The boxes are unpacked, the cookbooks are once again in their shelves, a few paintings grace the walls and there are fresh towels in the bathroom. My name isn't yet on the doorbell, but I've got a basil plant thriving in the warm light that comes through the window from the balcony. I don't have a phone line yet, but my living room looks almost lived in. And though I haven't yet got a table and chairs in the kitchen, I made lunch there the other day, the first real thing I've cooked since moving in, and the smell of browning onions and boiled broccoli was the best sign of being home.
Sadly, the lovely apartment I ended up in doesn't have a gas stove. A lot of apartments in Berlin don't have them anymore, out of what seems to be a combination of modernity and fear. (Of gas leaks, explosions.) So instead of flames at the hearth, hissing away as I boil water or fry an onion, I now have a sleek, black induction stove, which looks super cool, but is eerily silent and, I find, a little strange. I'm getting used to it. I don't know if it's my imagination or not, but water boils awfully fast on it, which is rather nice. Perhaps I've got a physicist or two in my audience who can tell me if I'm making this up or not? In any case, it's easy to clean. Which is good, too. Like I said, I'm getting used to it.
The kitchen is lovely. Flooded with light and with a gorgeous view, I feel really peaceful when I'm in there. Sometimes I can hear traffic a few streets away, and sometimes I hear little birds chirping in the eaves outside my window. All my old friends are gathered together: my blue soup pot, my knives from college and New York, my grandmother's spatula, a tea kettle given to me by an old boyfriend over a decade ago. I've got Rancho Gordo beans in the cupboard and two kinds of brown sugars in the fridge (thank you, Nikolas!). I've got parchment paper in the cupboards and my trusty lipped cutting board at the ready.
I can already tell, good things are going to come from here.
And last week, a few days before I left for London, where I spent the weekend with my friends, strolling through Borough Market, marveling at stylish London girls, buying killer cheddar and Cadbury's speckled chocolate eggs at Sainsbury's and drinking, yes, quite a lot of tea, I made soup in the new apartment. My very first proper meal cooked there, if you don't count the spaghetti with tomato sauce I made for a couple friends who came over to help me put up shelves and do a bit of drilling a few weeks earlier.
I found the soup recipe in a free magazine from a grocery store chain here that my mother picked up for me, which sounds rather unpromising, I know, but trust me. It's just broccoli and potatoes boiled in chicken stock, then puréed and topped with fried onions and Speck and little slivers of mint leaves. It's simple and easy and awfully filling, plus it looks just darling, especially when spooned into lovely antique plates bought at a flea market in Paris ten years ago and then forgotten about in a basement until now.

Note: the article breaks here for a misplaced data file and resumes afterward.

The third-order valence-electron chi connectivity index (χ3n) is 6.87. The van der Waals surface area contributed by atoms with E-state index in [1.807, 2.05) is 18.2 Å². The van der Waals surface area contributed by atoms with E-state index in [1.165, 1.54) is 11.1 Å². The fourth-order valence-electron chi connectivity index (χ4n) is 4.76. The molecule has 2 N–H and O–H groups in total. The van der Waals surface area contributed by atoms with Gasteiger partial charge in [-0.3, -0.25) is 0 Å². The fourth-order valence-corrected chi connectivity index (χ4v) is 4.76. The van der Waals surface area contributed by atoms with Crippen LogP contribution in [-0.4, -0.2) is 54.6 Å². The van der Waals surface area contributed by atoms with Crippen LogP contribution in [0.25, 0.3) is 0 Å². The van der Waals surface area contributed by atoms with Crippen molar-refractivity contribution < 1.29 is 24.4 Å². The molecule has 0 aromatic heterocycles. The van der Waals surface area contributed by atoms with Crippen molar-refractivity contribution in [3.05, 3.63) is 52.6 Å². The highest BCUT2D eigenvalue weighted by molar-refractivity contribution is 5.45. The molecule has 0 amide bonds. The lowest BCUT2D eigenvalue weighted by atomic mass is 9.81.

Oh, right, and it tastes good, too.
The last week has been warm and sunny here. The trees sport fat buds, crocuses are peeking up from the moist ground, I hear birds chirping before the sun goes up and the air is fairly bursting with anticipation for spring. We're not quite there, yet, as today's cold wind reminds me. And the markets are still only selling asparagus and peas from far away countries like Greece and Spain. But today I saw local rhubarb for the first time, so pink the stalks almost glowed. And I have plans for tomato plants on my balcony, and little gherkins so I can make my own cornichons later this year.
It's going to be a good spring.
Broccoli Soup with Speck
Serves 3 to 4
1 medium yellow onion, minced
6 slices Speck or pancetta or unsmoked bacon, finely diced
1 lb (450 g) floury potatoes, cubed
6 cups (1.5 liters) chicken broth
1 lb (450 g) broccoli, roughly chopped
Salt and pepper
2 tablespoons thinly sliced fresh mint
1. In a small pan, cook the onion and Speck together over low heat until the onion is translucent and fragrant, about 7 minutes. Set aside.
2. In a covered soup pot, bring the broth to a boil. Add the cubed potatoes, lower the heat and simmer for 10 minutes. Add the chopped broccoli, mix well and cook for another 10 minutes. Remove from heat and, using an immersion blender, purée until smooth. Add salt and pepper to taste.
3. Ladle the soup into plates and sprinkle a spoonful or two of the bacon-onion mixture over each serving. Top with the sliced mint and serve.